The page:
March 2, 2009
Light Rail Crews Dig Up the Past in Norfolk, VA
By SUSAN BERLIN, Senior Editor
The history of Norfolk, VA, dates back more than 300 years, and surprising amounts of it are hiding just underfoot. That’s what work crews for Hampton Roads Transit are discovering as they excavate downtown sites in preparation for construction of The Tide light rail line.
Along with building foundations and artifacts that turned up in downtown Norfolk, construction workers have unexpectedly found evidence of earlier modes of transportation: railroad timbers and trolley tracks.
City Historian Peggy Haile McPhillips explained that the city began operating horse-drawn trolleys in 1870, and introduced electric trolleys in 1894—not long after Richmond, VA, made history with the first electric-powered streetcar line in 1888. The city abandoned trolley service in 1948, although it maintained operation through World War II to meet the needs of the many military and defense workers who packed the city.
“I can remember in years gone by,” McPhillips said, “when a crew was working on Hampton Boulevard, one of our north-south streets, and the project took a lot longer than they thought because they had to dig out the trolley tracks they had found, just covered over. The construction teams learned to allow for a little extra time with digging.”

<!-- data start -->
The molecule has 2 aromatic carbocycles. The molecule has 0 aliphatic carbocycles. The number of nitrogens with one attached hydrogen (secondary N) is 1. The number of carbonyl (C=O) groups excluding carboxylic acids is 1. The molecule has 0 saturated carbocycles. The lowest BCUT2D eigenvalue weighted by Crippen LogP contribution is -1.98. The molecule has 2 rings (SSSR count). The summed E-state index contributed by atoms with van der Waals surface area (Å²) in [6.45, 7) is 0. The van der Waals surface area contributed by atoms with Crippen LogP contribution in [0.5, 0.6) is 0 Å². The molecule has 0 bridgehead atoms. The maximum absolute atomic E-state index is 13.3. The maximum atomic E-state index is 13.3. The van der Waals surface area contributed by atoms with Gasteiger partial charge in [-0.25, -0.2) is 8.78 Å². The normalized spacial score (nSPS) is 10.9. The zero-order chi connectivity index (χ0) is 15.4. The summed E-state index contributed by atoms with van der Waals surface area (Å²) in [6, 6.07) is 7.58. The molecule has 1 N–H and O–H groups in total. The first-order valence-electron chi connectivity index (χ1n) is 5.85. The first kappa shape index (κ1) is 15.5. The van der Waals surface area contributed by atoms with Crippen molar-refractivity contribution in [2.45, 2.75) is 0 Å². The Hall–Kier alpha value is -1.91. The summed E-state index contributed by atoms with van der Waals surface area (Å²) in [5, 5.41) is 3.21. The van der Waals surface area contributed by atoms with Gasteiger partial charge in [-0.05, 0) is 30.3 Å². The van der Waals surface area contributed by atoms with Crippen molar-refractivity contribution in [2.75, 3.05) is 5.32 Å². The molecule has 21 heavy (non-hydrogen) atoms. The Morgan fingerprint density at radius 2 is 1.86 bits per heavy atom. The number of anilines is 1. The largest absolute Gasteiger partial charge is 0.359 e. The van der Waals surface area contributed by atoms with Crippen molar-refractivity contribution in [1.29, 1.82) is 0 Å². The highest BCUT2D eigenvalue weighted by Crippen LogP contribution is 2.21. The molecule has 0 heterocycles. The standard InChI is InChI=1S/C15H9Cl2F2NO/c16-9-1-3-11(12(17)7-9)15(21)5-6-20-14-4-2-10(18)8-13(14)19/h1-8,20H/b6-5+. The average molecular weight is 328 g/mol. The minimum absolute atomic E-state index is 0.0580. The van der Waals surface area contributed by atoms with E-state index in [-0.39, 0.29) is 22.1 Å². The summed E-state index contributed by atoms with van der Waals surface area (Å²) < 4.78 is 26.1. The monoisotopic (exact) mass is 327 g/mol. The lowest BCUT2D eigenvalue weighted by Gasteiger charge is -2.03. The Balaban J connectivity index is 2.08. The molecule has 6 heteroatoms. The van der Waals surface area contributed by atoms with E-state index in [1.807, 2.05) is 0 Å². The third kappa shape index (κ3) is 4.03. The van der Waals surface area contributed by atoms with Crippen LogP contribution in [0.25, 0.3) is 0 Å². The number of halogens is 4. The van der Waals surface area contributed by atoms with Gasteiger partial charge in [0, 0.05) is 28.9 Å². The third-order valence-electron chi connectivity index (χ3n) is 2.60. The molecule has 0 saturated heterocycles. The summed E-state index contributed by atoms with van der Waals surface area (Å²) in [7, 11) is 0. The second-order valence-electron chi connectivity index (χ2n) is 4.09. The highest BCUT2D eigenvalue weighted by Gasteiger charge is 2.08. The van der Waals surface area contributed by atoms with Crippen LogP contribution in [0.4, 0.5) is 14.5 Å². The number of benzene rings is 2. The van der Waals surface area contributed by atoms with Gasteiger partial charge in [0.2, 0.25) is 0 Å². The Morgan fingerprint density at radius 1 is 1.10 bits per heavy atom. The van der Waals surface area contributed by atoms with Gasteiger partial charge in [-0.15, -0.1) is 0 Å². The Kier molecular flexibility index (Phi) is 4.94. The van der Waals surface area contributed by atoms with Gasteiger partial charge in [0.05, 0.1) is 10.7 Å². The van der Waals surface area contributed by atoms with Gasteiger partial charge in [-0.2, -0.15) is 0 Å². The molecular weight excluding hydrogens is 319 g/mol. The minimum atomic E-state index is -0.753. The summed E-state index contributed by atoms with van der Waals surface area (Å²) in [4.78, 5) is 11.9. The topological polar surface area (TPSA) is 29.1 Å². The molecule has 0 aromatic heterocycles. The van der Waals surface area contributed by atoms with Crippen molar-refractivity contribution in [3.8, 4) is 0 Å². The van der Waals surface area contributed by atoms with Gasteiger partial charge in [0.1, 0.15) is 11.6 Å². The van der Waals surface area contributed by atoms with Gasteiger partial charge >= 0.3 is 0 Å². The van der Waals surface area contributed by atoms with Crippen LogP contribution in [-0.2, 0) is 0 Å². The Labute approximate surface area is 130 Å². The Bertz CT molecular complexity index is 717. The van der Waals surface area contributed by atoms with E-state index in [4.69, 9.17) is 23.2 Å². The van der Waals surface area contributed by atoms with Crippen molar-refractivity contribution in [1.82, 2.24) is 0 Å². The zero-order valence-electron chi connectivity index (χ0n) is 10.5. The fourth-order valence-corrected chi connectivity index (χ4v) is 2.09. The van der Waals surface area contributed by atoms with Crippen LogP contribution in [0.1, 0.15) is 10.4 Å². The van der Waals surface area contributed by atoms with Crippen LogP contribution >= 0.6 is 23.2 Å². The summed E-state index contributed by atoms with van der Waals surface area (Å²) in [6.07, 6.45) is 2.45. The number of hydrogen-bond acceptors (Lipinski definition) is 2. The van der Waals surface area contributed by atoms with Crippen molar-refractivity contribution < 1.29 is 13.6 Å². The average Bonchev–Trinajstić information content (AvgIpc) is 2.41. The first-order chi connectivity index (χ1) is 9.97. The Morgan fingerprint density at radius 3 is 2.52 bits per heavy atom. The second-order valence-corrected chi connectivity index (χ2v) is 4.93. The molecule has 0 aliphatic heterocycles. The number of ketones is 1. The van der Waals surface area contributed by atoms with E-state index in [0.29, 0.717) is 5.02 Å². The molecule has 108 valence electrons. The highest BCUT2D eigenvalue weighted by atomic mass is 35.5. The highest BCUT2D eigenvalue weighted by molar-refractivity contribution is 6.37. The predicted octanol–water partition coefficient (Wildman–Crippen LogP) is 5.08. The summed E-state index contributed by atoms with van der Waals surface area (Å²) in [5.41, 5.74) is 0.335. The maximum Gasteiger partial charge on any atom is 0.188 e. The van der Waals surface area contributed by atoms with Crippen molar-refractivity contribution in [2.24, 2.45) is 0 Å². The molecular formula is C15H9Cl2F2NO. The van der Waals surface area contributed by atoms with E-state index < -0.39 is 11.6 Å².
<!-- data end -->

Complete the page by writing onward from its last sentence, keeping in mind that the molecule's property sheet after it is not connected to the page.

Paul Filion, Norfolk’s transportation construction project manager, said he often heard from people who remembered the old trolley service during the neighborhood outreach process for The Tide. He recounted how construction has unearthed evidence of abandoned, capped water lines near City Hall, which may have supported a residential neighborhood, and heavy concrete foundations for old warehouses.
“We’re just touching the surface on downtown excavation,” Filion added.
He also described another confluence between past and present rail construction, where The Tide will run between Norfolk and the Virginia Beach city line along an abandoned rail line previously used by Norfolk Southern. The light rail line will operate on newly installed double track instead of the existing single track, which has not been used in decades and would need extensive maintenance; construction teams also have excavated the wooden rail ties and recycled the old steel rail, he said.
“The footprint for The Tide, for the most part, remains about the same width as the Norfolk Southern line,” Filion said. “We were fortunate to be able to squeeze in a starter rail line without needing numerous property acquisitions.”
McPhillips emphasized that the downtown area has been a crossroads for travelers for centuries. “Norfolk was always a busy port,” she said, “with a lot of people coming here, either on purpose or passing through to somewhere else. There’s a lot of traffic in the downtown area, always was. It’s where people lived until we started expanding into the suburbs; people lived near where they worked. We had a mixture of businesses and homes, with places of entertainment nearby…and it’s still there, underneath your feet.”